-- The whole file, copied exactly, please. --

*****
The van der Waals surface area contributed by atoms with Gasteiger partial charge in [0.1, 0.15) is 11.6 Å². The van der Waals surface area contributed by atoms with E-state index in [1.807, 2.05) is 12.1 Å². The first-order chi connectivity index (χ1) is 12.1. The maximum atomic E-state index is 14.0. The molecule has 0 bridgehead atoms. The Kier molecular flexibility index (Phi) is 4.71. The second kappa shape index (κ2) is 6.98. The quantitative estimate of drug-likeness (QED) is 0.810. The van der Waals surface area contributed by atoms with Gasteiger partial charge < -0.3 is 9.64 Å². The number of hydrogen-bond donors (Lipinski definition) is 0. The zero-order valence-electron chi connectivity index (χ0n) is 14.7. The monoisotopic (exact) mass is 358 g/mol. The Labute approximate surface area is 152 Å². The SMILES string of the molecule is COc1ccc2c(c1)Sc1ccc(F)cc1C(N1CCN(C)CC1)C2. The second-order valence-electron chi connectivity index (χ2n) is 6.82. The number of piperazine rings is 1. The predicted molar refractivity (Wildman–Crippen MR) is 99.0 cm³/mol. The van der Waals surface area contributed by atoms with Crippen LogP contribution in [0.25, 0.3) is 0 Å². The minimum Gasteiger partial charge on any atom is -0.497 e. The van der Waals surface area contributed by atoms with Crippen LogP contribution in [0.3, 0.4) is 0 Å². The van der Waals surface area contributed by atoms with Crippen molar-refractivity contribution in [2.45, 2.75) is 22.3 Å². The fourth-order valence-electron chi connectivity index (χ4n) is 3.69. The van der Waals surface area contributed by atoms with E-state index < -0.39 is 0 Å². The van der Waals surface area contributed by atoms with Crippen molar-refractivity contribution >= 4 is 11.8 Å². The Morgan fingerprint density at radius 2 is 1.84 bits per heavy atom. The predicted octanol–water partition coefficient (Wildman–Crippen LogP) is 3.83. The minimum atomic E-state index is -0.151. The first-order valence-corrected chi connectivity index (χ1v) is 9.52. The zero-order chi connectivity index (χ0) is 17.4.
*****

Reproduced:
The van der Waals surface area contributed by atoms with Gasteiger partial charge in [0.1, 0.15) is 11.6 Å². The van der Waals surface area contributed by atoms with E-state index in [1.807, 2.05) is 12.1 Å². The first-order chi connectivity index (χ1) is 12.1. The maximum atomic E-state index is 14.0. The molecule has 0 bridgehead atoms. The Kier molecular flexibility index (Phi) is 4.71. The second kappa shape index (κ2) is 6.98. The quantitative estimate of drug-likeness (QED) is 0.810. The van der Waals surface area contributed by atoms with Gasteiger partial charge < -0.3 is 9.64 Å². The number of hydrogen-bond donors (Lipinski definition) is 0. The zero-order valence-electron chi connectivity index (χ0n) is 14.7. The monoisotopic (exact) mass is 358 g/mol. The Labute approximate surface area is 152 Å². The SMILES string of the molecule is COc1ccc2c(c1)Sc1ccc(F)cc1C(N1CCN(C)CC1)C2. The second-order valence-electron chi connectivity index (χ2n) is 6.82. The number of piperazine rings is 1. The predicted molar refractivity (Wildman–Crippen MR) is 99.0 cm³/mol. The van der Waals surface area contributed by atoms with Crippen LogP contribution in [0.25, 0.3) is 0 Å². The minimum Gasteiger partial charge on any atom is -0.497 e. The van der Waals surface area contributed by atoms with Crippen LogP contribution in [0.3, 0.4) is 0 Å². The van der Waals surface area contributed by atoms with Crippen molar-refractivity contribution in [2.45, 2.75) is 22.3 Å². The fourth-order valence-electron chi connectivity index (χ4n) is 3.69. The van der Waals surface area contributed by atoms with E-state index < -0.39 is 0 Å². The van der Waals surface area contributed by atoms with Crippen molar-refractivity contribution >= 4 is 11.8 Å². The Morgan fingerprint density at radius 2 is 1.84 bits per heavy atom. The predicted octanol–water partition coefficient (Wildman–Crippen LogP) is 3.83. The minimum atomic E-state index is -0.151. The first-order valence-corrected chi connectivity index (χ1v) is 9.52. The zero-order chi connectivity index (χ0) is 17.4.